Why Some People Will Never Be "Happy"

Every time I turn around, there’s a new book out about how to be happy. It seems we’d have enough already, but the audience is not only vast but growing. To top it off, an acquaintance asks me if I’m happy and I find myself hesitating to answer.

It’s not that I’m unhappy. Far from it. But the word itself has certain connotations for me that I still have difficulty with at times. Somehow I associate “happy” with carefree, smiling, and having it all, with “all” defined as great family, great career, great marriage, great bank account, etc. So “happy” becomes a 100% scenario or nothing. According to this connotation, you can’t be a little bit “happy.” You have to have it all, as predefined for us. And “all” tends to be about things or conditions that are often outside our control.

See, I think I’m pretty happy these days. Life is good. Things are rolling along nicely. I’m having fun and I’m making meaningful connections and anytime I’m depressed, it’s just a fleeting moment or sometimes the natural mourning of something lost or a reaction to a major upheaval. It doesn’t last long though. I’m not down in the muck, and the sunshine feels quite nice up here.

But by the old definition, the one that was programmed into me as a child and teenager, I can’t possibly be “happy” because I don’t have 100% of my dreams or 100% of what others dream for me. I can’t possibly be “happy” because I’m not in a committed relationship right now and I’m not fabulously rich and famous. Okay, that’s a hard standard to meet, but I didn’t set it myself. It was set for me by the world around me when I was a child.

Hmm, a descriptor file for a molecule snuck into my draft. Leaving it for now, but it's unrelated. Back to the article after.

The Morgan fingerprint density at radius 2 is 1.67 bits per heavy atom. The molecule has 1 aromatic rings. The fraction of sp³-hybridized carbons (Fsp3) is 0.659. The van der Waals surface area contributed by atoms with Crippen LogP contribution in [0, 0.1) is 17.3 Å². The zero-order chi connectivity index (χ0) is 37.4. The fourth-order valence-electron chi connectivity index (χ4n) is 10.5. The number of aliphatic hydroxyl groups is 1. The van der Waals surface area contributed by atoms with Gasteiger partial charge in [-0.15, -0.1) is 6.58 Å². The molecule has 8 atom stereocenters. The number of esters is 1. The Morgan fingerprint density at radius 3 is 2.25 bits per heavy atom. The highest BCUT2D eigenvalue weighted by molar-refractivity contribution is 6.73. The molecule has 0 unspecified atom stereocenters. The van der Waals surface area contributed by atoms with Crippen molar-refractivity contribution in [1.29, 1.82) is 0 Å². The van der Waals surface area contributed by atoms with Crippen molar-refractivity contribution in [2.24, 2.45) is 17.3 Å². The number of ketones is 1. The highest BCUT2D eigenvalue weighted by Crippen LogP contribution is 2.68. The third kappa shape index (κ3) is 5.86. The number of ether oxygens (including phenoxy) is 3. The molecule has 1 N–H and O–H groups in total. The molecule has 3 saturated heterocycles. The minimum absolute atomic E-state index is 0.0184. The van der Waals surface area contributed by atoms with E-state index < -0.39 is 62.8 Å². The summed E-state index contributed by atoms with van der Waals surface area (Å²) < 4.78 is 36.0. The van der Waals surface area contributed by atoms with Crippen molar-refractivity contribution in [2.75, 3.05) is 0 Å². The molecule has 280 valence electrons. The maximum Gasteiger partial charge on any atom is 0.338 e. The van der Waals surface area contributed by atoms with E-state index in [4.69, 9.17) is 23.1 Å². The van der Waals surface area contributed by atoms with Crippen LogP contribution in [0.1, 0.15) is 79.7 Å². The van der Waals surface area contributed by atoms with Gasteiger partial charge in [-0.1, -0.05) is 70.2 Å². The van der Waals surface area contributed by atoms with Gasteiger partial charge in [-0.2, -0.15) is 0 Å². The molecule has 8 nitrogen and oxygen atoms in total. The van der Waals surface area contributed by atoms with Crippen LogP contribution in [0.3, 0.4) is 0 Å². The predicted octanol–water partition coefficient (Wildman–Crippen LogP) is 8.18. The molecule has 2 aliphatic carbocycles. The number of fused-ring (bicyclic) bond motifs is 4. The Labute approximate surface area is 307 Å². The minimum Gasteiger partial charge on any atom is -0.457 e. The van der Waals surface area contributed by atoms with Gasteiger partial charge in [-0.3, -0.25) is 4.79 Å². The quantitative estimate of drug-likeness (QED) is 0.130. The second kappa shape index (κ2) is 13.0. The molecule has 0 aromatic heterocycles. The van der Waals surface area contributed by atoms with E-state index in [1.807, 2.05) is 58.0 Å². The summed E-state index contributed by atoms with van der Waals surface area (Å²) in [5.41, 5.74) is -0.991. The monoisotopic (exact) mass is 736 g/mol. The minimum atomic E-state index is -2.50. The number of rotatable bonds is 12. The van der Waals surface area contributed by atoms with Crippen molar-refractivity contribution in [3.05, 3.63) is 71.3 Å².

The definition isn’t just internal though. I encounter it often in the form of other women asking–in response to my saying that yes, thank you, I’m quite happy these days–“Really? Who are you seeing?” Men generally don’t ask this question that immediately equates happiness with marital status (trust me, marriage and happiness are not always synonymous), but the majority of female acquaintances do and they ask it before they ask anything else. After that, it tends to be “You’re happy? Have you sold any books lately?” or something tied to career success, which is another way of measuring happiness in our culture. You can’t simply be happy for no good reason. You must have data to point to!

So am I “happy?”

In a fun conversation with a friend of mine, I note quite a few similarities. She is admittedly “deliriously happy” and having the time of her life. Her career skyrocketed this year, with a salary in the mid six figures, and she has a very hot new boyfriend. I don’t have the mid six figure salary or the hot new boyfriend, so by some standards, that would mean I can’t qualify for happiness. Yet, when we described to each other how we felt about where we are in life and our inner sense of serenity with ourselves and what we’re doing, our story was the same.

Right after that conversation, I ran into a female acquaintance who asked how I’m doing. The last few conversations with her have progressed to the typical nosy questions about my love life, so I chose a different tactic.

“Are you happy?” she asks.

I smile. “Yeah, I’m enjoying my life.” There. No list of ingredients to be judged as short a little sugar or bread. Just my own definition of “happy,” publicly stated.